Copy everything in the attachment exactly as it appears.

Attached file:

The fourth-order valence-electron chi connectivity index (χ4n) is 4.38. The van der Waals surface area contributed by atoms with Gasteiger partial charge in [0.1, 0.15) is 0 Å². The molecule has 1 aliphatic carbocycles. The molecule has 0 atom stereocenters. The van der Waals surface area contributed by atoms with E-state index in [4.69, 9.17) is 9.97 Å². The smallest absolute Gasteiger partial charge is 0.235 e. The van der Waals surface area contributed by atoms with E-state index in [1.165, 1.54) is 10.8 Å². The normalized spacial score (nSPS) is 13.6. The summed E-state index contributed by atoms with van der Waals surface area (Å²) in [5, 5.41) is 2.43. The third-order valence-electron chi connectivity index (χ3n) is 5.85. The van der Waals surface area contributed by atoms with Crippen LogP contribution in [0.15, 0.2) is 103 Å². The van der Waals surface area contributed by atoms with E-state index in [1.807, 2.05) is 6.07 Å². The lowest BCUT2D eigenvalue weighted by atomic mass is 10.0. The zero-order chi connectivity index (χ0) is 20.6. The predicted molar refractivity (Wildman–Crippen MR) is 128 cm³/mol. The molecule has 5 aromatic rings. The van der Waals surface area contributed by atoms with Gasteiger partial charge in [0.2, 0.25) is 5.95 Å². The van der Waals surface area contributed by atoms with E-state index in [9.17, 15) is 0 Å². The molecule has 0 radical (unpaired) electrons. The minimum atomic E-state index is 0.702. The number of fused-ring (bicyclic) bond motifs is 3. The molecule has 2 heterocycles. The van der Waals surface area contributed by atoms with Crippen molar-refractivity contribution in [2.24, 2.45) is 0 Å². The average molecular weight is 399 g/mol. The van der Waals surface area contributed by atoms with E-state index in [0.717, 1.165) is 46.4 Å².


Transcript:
The fourth-order valence-electron chi connectivity index (χ4n) is 4.38. The van der Waals surface area contributed by atoms with Gasteiger partial charge in [0.1, 0.15) is 0 Å². The molecule has 1 aliphatic carbocycles. The molecule has 0 atom stereocenters. The van der Waals surface area contributed by atoms with E-state index in [4.69, 9.17) is 9.97 Å². The smallest absolute Gasteiger partial charge is 0.235 e. The van der Waals surface area contributed by atoms with E-state index in [1.165, 1.54) is 10.8 Å². The normalized spacial score (nSPS) is 13.6. The summed E-state index contributed by atoms with van der Waals surface area (Å²) in [5, 5.41) is 2.43. The third-order valence-electron chi connectivity index (χ3n) is 5.85. The van der Waals surface area contributed by atoms with Crippen LogP contribution in [0.15, 0.2) is 103 Å². The van der Waals surface area contributed by atoms with E-state index in [1.807, 2.05) is 6.07 Å². The lowest BCUT2D eigenvalue weighted by atomic mass is 10.0. The zero-order chi connectivity index (χ0) is 20.6. The predicted molar refractivity (Wildman–Crippen MR) is 128 cm³/mol. The molecule has 5 aromatic rings. The van der Waals surface area contributed by atoms with Gasteiger partial charge in [0.2, 0.25) is 5.95 Å². The van der Waals surface area contributed by atoms with E-state index in [9.17, 15) is 0 Å². The molecule has 0 radical (unpaired) electrons. The minimum atomic E-state index is 0.702. The number of fused-ring (bicyclic) bond motifs is 3. The molecule has 2 heterocycles. The van der Waals surface area contributed by atoms with Crippen molar-refractivity contribution in [2.24, 2.45) is 0 Å². The average molecular weight is 399 g/mol. The van der Waals surface area contributed by atoms with E-state index in [0.717, 1.165) is 46.4 Å².